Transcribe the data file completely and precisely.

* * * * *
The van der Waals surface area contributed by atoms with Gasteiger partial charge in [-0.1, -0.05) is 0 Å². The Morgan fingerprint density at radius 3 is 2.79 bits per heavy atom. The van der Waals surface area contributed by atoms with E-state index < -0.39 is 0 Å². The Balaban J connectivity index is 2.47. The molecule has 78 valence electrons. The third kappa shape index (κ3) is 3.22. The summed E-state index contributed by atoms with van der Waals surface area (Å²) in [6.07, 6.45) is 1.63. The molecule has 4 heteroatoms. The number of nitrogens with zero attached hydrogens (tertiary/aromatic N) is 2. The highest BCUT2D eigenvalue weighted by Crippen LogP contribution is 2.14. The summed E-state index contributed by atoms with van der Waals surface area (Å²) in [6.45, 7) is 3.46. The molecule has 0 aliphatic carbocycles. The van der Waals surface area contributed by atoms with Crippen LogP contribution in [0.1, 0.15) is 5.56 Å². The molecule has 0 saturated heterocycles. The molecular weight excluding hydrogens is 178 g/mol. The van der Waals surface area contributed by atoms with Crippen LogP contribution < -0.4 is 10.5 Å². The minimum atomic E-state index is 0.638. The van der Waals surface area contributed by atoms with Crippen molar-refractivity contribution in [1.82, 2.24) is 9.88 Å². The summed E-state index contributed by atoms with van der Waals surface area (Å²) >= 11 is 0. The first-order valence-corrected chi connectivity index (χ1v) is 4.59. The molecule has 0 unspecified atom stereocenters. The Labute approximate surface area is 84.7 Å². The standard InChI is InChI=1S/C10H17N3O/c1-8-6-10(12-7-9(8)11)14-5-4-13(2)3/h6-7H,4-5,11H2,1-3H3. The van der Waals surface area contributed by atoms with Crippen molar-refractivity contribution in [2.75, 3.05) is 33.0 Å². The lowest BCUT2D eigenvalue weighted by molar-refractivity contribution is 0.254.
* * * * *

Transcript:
The van der Waals surface area contributed by atoms with Gasteiger partial charge in [-0.1, -0.05) is 0 Å². The Morgan fingerprint density at radius 3 is 2.79 bits per heavy atom. The van der Waals surface area contributed by atoms with E-state index < -0.39 is 0 Å². The Balaban J connectivity index is 2.47. The molecule has 78 valence electrons. The third kappa shape index (κ3) is 3.22. The summed E-state index contributed by atoms with van der Waals surface area (Å²) in [6.07, 6.45) is 1.63. The molecule has 4 heteroatoms. The number of nitrogens with zero attached hydrogens (tertiary/aromatic N) is 2. The highest BCUT2D eigenvalue weighted by Crippen LogP contribution is 2.14. The summed E-state index contributed by atoms with van der Waals surface area (Å²) in [6.45, 7) is 3.46. The molecule has 0 aliphatic carbocycles. The van der Waals surface area contributed by atoms with Crippen LogP contribution in [0.1, 0.15) is 5.56 Å². The molecule has 0 saturated heterocycles. The molecular weight excluding hydrogens is 178 g/mol. The van der Waals surface area contributed by atoms with Crippen LogP contribution < -0.4 is 10.5 Å². The minimum atomic E-state index is 0.638. The van der Waals surface area contributed by atoms with Crippen molar-refractivity contribution in [1.82, 2.24) is 9.88 Å². The summed E-state index contributed by atoms with van der Waals surface area (Å²) >= 11 is 0. The first-order valence-corrected chi connectivity index (χ1v) is 4.59. The molecule has 0 unspecified atom stereocenters. The Labute approximate surface area is 84.7 Å². The standard InChI is InChI=1S/C10H17N3O/c1-8-6-10(12-7-9(8)11)14-5-4-13(2)3/h6-7H,4-5,11H2,1-3H3. The van der Waals surface area contributed by atoms with Crippen molar-refractivity contribution in [2.75, 3.05) is 33.0 Å². The lowest BCUT2D eigenvalue weighted by molar-refractivity contribution is 0.254.